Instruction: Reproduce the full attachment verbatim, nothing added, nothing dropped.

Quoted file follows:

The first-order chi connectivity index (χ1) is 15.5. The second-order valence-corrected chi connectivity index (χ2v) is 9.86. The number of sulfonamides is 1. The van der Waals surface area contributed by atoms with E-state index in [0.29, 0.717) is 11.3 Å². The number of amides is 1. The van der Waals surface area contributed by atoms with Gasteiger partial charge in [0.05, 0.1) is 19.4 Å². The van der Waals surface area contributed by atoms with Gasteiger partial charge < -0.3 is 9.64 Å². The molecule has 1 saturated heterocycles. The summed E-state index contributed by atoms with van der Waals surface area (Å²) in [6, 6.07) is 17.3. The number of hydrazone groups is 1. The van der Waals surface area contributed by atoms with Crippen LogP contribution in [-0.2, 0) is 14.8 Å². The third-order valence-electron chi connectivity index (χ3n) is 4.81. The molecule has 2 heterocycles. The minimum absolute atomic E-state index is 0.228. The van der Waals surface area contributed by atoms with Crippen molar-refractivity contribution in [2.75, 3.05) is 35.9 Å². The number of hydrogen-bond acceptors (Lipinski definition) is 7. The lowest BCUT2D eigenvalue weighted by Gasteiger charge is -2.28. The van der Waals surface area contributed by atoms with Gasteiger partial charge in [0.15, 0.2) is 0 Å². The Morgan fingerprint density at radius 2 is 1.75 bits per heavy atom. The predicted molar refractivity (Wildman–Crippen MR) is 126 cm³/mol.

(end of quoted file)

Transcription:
The first-order chi connectivity index (χ1) is 15.5. The second-order valence-corrected chi connectivity index (χ2v) is 9.86. The number of sulfonamides is 1. The van der Waals surface area contributed by atoms with E-state index in [0.29, 0.717) is 11.3 Å². The number of amides is 1. The van der Waals surface area contributed by atoms with Gasteiger partial charge in [0.05, 0.1) is 19.4 Å². The van der Waals surface area contributed by atoms with Gasteiger partial charge < -0.3 is 9.64 Å². The molecule has 1 saturated heterocycles. The summed E-state index contributed by atoms with van der Waals surface area (Å²) in [6, 6.07) is 17.3. The number of hydrazone groups is 1. The van der Waals surface area contributed by atoms with Crippen LogP contribution in [-0.2, 0) is 14.8 Å². The third-order valence-electron chi connectivity index (χ3n) is 4.81. The molecule has 2 heterocycles. The minimum absolute atomic E-state index is 0.228. The van der Waals surface area contributed by atoms with Crippen molar-refractivity contribution in [2.75, 3.05) is 35.9 Å². The number of hydrogen-bond acceptors (Lipinski definition) is 7. The lowest BCUT2D eigenvalue weighted by Gasteiger charge is -2.28. The van der Waals surface area contributed by atoms with Gasteiger partial charge in [0.15, 0.2) is 0 Å². The Morgan fingerprint density at radius 2 is 1.75 bits per heavy atom. The predicted molar refractivity (Wildman–Crippen MR) is 126 cm³/mol.